The study is a retrospective review of all the women who sought contraceptive services at the Family Planning Clinic of a University Teaching Hospital in Lagos, South West Nigeria between January 1, 2010 and December 31, 2012.

The family planning clinic of the hospital operates from 8:00 am to 4:00 pm daily on weekdays. It is run by trained family planning service providers, which include nurses, resident doctors, and consultants in the obstetrics and gynecology department. Resident doctors rotate through the clinic, attend to cases, and manage complications associated with various contraceptive methods in consultation with their unit consultants. The clients who had visited the family planning clinic for contraceptive services during the period under review were identified from the clinic register. Their case notes were retrieved and relevant data extracted with the use of a standardized pro forma. Five hundred and ninety-four (594) case notes were available and suitable for analysis. Data were analyzed using Epi Info statistical software package (Version 7.2, Centres for Disease Control and Prevention, USA), and results were then presented as frequencies and percentages using tables and charts.

Ethical approval for the study was obtained from the hospital’s Health Research and Ethics Committee before the commencement of the study.


  Results Top


A total of five hundred and ninety-four (594) women were seen at the family planning clinic during the period under review. Two hundred and twenty-two (37.4%) of them visited the hospital in 2010, while 195 (32.8%) and 177 (29.8%) visited in 2011 and 2012, respectively.

As shown in [Table 1], the age range of the clients reviewed was 15–52 years, and the mean age was 34.3 ± 4.2 years. Majority (60.9%) of the clients were between the ages of 31 and 40 years. Married women accounted for 97.6% of the users, with the majority (68.9%) having parity of 2–4. Fifty-four percent (54%) of the women users belonged to the Yoruba tribe while a large majority (89.4%) belonged to the Christian faith. A large proportion of the studied clients (77.6%) had up to tertiary level of education, while 19.9 and 2.3% had only secondary and primary levels of education, respectively. Only one client did not have any formal education. Two hundred and seventy-four (46.1%) clients had skilled occupation while 19.1% had unskilled employments.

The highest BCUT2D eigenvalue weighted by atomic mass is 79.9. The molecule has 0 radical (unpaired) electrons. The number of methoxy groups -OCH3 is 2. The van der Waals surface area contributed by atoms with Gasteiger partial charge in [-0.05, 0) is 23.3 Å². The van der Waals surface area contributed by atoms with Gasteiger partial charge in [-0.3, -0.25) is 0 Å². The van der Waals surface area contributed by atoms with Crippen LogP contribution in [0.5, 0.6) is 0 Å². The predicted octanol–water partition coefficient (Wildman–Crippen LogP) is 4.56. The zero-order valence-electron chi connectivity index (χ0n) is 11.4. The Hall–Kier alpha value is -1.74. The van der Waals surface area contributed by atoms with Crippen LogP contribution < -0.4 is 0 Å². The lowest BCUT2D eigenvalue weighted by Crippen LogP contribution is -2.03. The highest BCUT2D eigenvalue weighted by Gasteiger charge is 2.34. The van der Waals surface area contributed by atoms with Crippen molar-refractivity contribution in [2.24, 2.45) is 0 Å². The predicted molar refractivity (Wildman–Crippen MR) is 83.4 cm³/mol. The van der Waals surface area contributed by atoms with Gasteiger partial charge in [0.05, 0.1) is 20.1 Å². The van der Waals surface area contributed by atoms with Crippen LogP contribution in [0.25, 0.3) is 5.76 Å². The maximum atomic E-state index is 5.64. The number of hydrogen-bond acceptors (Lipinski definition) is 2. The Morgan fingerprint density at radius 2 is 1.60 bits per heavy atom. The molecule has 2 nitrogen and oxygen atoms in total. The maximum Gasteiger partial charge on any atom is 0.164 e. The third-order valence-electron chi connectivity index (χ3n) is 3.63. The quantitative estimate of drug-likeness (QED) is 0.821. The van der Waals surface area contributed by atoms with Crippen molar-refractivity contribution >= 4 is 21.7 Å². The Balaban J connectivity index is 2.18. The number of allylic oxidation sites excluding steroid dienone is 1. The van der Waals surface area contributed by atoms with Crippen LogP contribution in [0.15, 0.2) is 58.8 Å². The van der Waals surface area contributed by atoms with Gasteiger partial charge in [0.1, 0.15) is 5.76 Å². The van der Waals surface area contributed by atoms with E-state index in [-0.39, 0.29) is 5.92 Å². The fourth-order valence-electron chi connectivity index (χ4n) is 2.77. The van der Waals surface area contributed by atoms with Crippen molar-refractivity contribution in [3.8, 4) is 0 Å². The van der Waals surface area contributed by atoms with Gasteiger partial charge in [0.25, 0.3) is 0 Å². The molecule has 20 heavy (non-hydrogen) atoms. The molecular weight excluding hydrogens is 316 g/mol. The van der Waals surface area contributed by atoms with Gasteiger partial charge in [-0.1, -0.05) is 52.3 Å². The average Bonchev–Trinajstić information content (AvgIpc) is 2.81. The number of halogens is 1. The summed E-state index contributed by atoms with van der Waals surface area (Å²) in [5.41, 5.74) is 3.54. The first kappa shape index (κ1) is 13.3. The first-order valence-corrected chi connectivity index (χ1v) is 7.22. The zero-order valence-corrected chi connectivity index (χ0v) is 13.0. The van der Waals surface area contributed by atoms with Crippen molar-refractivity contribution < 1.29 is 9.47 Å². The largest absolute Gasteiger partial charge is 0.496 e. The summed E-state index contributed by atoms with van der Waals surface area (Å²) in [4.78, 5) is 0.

Table 1 Sociodemographic characteristics of the study patients (n = 594)

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In [Figure 1], clients were referred from various sources for contraceptive services with the largest referrals coming from nurses accounting to 42.9%. Referral by doctors was only 20.7% while self-referral was just 1.7%. The largest proportion (46.3%) of clients opted for the Jadelle implant, followed by Copper-T (31%), Implanon (9.8%), Intramuscular Noristerat (7.4%), Oral contraceptive pills (2.5%), Intramuscular Depo-Provera (1.9%), Mirena (0.6%), and Norplant (0.5%) [Figure 2].
Figure 1 Sources of referral

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Figure 2 Choice of contraceptives

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  Discussion Top


This study described the pattern of contraceptive use among clients attending the family planning clinic of the Lagos University Teaching Hospital between January 1, 2010 and December 31, 2012. The progressive reduction in the number of women seeking contraceptives at the family planning clinic between 2010 and 2012 was probably related to the increase in the clients’ acceptability of the female sterilization methods over the same study period thus reflecting on an equivalent reduction in the nonpermanent methods. The percentage contraceptive use with age is similar to the national trend observed in the NDHS 2013,[5] wherein increasing contraceptive prevalence was seen from ages 15–19 to 35–39 years, after which there was a decline among women aged 45–49 years. The mean age of 34.3 ± 3.2 years obtained in this study was similar to the figures obtained in other studies in Osun state, Nigeria (34.8 years)[8] and in Pakistan (32.6 years).[9] This was however higher than the figure obtained by Oye-Adeniran et al.,[10] in whose study the mean age was 28.2 years. These figures suggest the likelihood that the peak fertility age and age of contraceptive usage of the study population is between the late 20s and early 30s.